September 28, 2023
The European Union this week published its first annual State of the Digital Decade report, which was more a whinge about investment than a study on the current digital landscape.
The overriding message of the report is that EU member states have a lot of work to do to hit the bloc’s various end-of-decade targets.
Brussels describes the report as “a call to Member States for collective action to address the current investment gaps, accelerate digital transformation in Europe and intensify efforts to reach the objectives of the Digital Decade Policy Programme (DDPP).” Perhaps more accurately, you could say that this first edition covers a lot of wishful thinking but lacks substance.
Nonetheless, there are a few interesting snippets, particularly in the less nebulous areas, like connectivity.
The report reminds us that the EU targets full gigabit coverage by 2030 and 5G networks in all populated areas. As it stands, fibre networks, which are obviously vital for gigabit coverage, reach just 56% of households. 5G coverage fares better at 81% of the population, but this figure drops significantly to 51% in rural areas.
Further, “the deployment of 5G stand-alone networks is lagging and 5G is still falling short in quality with regards to end-users’ expectations and industry needs,” the report states. Indeed, recent figures from the Global mobile Suppliers Association (GSA) show that 5G standalone network switch-ons are happening at a pretty slow pace globally, and Europe is certainly not bucking that trend.
The EU adds that 55% of rural households are still not served by any advanced network and 9% are not yet have any fixed network coverage.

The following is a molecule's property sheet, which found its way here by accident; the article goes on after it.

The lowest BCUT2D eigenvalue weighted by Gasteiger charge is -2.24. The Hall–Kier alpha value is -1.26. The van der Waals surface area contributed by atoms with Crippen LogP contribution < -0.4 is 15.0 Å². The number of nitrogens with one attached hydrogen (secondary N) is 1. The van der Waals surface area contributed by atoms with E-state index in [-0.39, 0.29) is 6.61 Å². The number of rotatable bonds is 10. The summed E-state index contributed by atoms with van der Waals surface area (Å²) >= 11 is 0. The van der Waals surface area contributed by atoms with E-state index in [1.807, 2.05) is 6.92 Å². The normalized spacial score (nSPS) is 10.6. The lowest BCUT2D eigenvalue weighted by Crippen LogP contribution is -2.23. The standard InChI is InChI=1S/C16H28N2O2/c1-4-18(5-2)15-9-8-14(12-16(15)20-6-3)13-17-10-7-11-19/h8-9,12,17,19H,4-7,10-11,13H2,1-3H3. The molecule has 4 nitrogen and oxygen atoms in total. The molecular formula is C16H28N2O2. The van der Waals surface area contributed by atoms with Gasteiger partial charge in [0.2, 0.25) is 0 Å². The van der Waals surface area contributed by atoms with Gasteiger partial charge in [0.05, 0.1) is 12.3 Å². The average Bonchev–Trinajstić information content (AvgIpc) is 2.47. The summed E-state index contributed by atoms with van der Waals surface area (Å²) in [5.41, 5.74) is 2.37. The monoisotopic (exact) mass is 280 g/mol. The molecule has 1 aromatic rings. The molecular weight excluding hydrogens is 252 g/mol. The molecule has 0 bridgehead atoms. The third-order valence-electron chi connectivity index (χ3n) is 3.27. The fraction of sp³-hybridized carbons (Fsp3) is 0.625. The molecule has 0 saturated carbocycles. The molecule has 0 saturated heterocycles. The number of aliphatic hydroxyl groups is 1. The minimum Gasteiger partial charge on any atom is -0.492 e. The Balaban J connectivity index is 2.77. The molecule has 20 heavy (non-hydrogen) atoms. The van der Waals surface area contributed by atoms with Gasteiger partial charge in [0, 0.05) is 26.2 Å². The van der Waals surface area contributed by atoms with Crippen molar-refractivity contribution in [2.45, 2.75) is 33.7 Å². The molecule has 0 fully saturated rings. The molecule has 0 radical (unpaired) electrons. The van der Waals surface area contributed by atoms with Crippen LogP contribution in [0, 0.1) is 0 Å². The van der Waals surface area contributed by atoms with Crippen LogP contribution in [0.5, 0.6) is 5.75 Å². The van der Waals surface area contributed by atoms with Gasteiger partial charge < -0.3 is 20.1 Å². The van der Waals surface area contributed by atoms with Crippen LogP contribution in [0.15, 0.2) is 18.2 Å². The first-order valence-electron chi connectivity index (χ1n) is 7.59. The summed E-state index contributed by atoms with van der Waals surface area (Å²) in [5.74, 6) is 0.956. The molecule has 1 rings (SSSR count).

It puts the extra investment required to hit those gigabit and 5G coverage targets at €200 billion, urging individual countries to map their own coverage gaps and explore financing options to complement private investment in areas that are not commercially viable. To be exact, the EU report states that additional investment of “up to at least €200 billion” is needed, a figure so hedged as to be effectively meaningless, but we can get an idea of the ballpark total, at least.
Much of the rest of the report reiterates previously announced targets in areas such as digital sovereignty, digitalisation of businesses and public services, and digital skills, and fairly vaguely warns of the risk of not meeting those targets unless the member states pull their thumbs out and invest more.
One key point is that the EU reiterated its aim – first stated two and a half years ago – to double its market share in semiconductors, in value terms, by 2030 from 10%-20% at present. The report pointed to the European Chips Act, which came into force on 21 September, and called on member states to promote national policies and investments to stimulate domestic chip design and manufacturing capabilities.
At risk of reading too much into the wording of the document, which has doubtless been pored over at length by the powers that be in Brussels, it’s worth noting that the report describes the semiconductor market share hike goal as the “current 2030 target,” so it’s not outside the realm of possibility that this could change. Indeed, given the rate of progress so far, it wouldn’t come as much of a surprise if the EU moved the goalposts on that one.
The EU is clearly keen to stick to its 2030 aims, but there is perhaps a hint of doubt in the canned comment supplied by Internal Market Commissioner Thierry Breton.
“The message from our first Digital Decade report is clear: we need to accelerate our efforts to reach our targets by 2030,” he said.
Over to the member states.
About the Author(s)
You May Also Like